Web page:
One of an advertiser’s targeting tools is reaching people who have visited their website before. But not all visitors are created equal. So, it’s important that you have strategies to target quality website visitors most likely to act with Facebook ads.
The idea of targeting website visitors is to reach those who are familiar with you and are most likely to act favorably. Of course, those who visit routinely or spend hours on your website are much more valuable than those who visited once.
So, the goal is to isolate the most engaged visitors while eliminating accidental clicks, quick abandons, and even visitors who viewed a single page and never returned.
Keep in mind that this method isn’t for everyone. If you only get a few hundred or few thousand visits per month to your website, limiting the audience further may result in a failure to deliver the ads.
With that in mind, let’s dive in…
1. Time Spent Percentage
Back in 2016, Facebook rolled out an easy way to create an audience of people who spent the most time on your website. It’s easy because it’s built into the website custom audience creation process, and anyone can do it.
When you create a website custom audience, select “Visitors by time spent” with the Events drop-down (“All website visitors” will be selected by default).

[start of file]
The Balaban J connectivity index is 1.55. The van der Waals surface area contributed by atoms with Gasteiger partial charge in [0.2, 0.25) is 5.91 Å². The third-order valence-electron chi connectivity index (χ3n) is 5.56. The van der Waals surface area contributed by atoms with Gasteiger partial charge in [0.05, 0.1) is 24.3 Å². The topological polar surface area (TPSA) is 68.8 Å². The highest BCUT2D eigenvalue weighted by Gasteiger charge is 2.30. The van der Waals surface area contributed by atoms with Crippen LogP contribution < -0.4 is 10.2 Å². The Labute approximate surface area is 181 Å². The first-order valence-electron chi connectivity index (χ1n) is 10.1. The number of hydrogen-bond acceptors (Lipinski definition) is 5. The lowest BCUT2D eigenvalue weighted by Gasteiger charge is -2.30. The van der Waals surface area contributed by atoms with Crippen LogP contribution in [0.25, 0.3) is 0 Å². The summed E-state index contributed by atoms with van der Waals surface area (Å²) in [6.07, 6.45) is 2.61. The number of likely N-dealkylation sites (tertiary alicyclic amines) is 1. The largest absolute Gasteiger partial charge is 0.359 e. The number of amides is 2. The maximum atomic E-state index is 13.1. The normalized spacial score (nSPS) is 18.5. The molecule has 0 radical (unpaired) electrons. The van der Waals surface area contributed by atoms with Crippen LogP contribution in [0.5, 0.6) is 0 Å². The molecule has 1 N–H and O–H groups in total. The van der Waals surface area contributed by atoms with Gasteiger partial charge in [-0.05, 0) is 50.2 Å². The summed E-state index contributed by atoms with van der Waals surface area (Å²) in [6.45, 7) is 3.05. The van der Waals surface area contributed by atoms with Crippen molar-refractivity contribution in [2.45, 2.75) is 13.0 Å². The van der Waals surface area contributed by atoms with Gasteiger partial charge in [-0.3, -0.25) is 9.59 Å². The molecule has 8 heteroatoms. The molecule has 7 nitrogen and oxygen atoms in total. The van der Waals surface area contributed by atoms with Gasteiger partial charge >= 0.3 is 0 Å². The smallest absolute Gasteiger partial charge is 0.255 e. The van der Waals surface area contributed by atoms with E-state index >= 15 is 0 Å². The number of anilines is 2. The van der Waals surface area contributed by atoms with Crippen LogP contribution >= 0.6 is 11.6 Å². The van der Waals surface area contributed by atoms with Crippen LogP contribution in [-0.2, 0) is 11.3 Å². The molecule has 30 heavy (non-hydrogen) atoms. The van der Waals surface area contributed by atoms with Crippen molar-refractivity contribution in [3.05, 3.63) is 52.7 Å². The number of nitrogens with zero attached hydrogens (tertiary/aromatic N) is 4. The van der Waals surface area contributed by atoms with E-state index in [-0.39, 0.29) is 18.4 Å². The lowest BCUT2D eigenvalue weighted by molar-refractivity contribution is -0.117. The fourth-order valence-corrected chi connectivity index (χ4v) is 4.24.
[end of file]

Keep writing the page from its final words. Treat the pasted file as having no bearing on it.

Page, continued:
You can then select the top 5%, 10%, or 25% of users who spent the most time on your website.
The top 5% would obviously be the most relevant, but also the smallest audience. Keep that and the Retention in mind when creating any of the audiences we’re discussing in this blog post.
Once again, a low retention (1-10 days) will be the most relevant, but it may not give you enough usable volume. These are things you will need to experiment with.
2. Calculated as (Impressions/Reach), Frequency is a Facebook ads metric that measures the average number of times users have seen your ad. of Page Views
Instead of focusing on the people who spent the most time on your website, you can isolate those who viewed the most pages. This can be especially useful for simply eliminating those who viewed only one page.
This is another option that everyone has. In this case, though, the ability to create such an audience is a bit buried.
When creating your website custom audience, select the PageView event.
With PageView selected, click “Refine by” and select “Aggregated Value.”
By default, Facebook will use a frequency greater than or equal to “2.” That’s a great place to start!
Feel free to experiment with frequencies greater than “2” as well as increasing and decreasing the retention. If you can get the volume, this is a great way to isolate your highly-engaged website visitors.